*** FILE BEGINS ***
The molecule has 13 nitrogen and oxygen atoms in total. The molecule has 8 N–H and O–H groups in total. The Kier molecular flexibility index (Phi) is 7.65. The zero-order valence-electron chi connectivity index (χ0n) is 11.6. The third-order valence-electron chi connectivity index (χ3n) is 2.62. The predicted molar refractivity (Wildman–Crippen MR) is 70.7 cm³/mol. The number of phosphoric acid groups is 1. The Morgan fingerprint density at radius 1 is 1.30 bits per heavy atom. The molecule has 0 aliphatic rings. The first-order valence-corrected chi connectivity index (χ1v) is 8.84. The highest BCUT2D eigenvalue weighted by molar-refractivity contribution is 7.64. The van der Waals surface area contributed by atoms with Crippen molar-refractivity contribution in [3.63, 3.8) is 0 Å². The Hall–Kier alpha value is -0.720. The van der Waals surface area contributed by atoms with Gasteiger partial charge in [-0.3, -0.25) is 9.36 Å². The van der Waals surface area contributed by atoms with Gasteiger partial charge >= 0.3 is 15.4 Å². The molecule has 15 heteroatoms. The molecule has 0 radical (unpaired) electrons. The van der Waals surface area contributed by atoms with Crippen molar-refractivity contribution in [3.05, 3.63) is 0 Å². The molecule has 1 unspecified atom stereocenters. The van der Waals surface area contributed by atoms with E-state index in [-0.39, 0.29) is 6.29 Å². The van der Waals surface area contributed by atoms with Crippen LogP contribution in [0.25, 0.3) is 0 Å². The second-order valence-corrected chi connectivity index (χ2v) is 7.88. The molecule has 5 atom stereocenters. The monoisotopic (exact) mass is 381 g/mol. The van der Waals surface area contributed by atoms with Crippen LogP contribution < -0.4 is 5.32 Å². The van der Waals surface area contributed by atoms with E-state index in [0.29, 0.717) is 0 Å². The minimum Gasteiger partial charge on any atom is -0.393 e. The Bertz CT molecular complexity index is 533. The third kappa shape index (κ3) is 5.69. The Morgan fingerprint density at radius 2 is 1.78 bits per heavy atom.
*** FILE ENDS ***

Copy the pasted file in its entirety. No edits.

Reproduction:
The molecule has 13 nitrogen and oxygen atoms in total. The molecule has 8 N–H and O–H groups in total. The Kier molecular flexibility index (Phi) is 7.65. The zero-order valence-electron chi connectivity index (χ0n) is 11.6. The third-order valence-electron chi connectivity index (χ3n) is 2.62. The predicted molar refractivity (Wildman–Crippen MR) is 70.7 cm³/mol. The number of phosphoric acid groups is 1. The Morgan fingerprint density at radius 1 is 1.30 bits per heavy atom. The molecule has 0 aliphatic rings. The first-order valence-corrected chi connectivity index (χ1v) is 8.84. The highest BCUT2D eigenvalue weighted by molar-refractivity contribution is 7.64. The van der Waals surface area contributed by atoms with Crippen molar-refractivity contribution in [3.63, 3.8) is 0 Å². The Hall–Kier alpha value is -0.720. The van der Waals surface area contributed by atoms with Gasteiger partial charge in [-0.3, -0.25) is 9.36 Å². The van der Waals surface area contributed by atoms with Gasteiger partial charge >= 0.3 is 15.4 Å². The molecule has 15 heteroatoms. The molecule has 0 radical (unpaired) electrons. The van der Waals surface area contributed by atoms with Crippen molar-refractivity contribution in [3.05, 3.63) is 0 Å². The molecule has 1 unspecified atom stereocenters. The van der Waals surface area contributed by atoms with E-state index in [-0.39, 0.29) is 6.29 Å². The van der Waals surface area contributed by atoms with Crippen LogP contribution in [0.25, 0.3) is 0 Å². The second-order valence-corrected chi connectivity index (χ2v) is 7.88. The molecule has 5 atom stereocenters. The monoisotopic (exact) mass is 381 g/mol. The van der Waals surface area contributed by atoms with Crippen LogP contribution < -0.4 is 5.32 Å². The van der Waals surface area contributed by atoms with E-state index in [0.29, 0.717) is 0 Å². The minimum Gasteiger partial charge on any atom is -0.393 e. The Bertz CT molecular complexity index is 533. The third kappa shape index (κ3) is 5.69. The Morgan fingerprint density at radius 2 is 1.78 bits per heavy atom.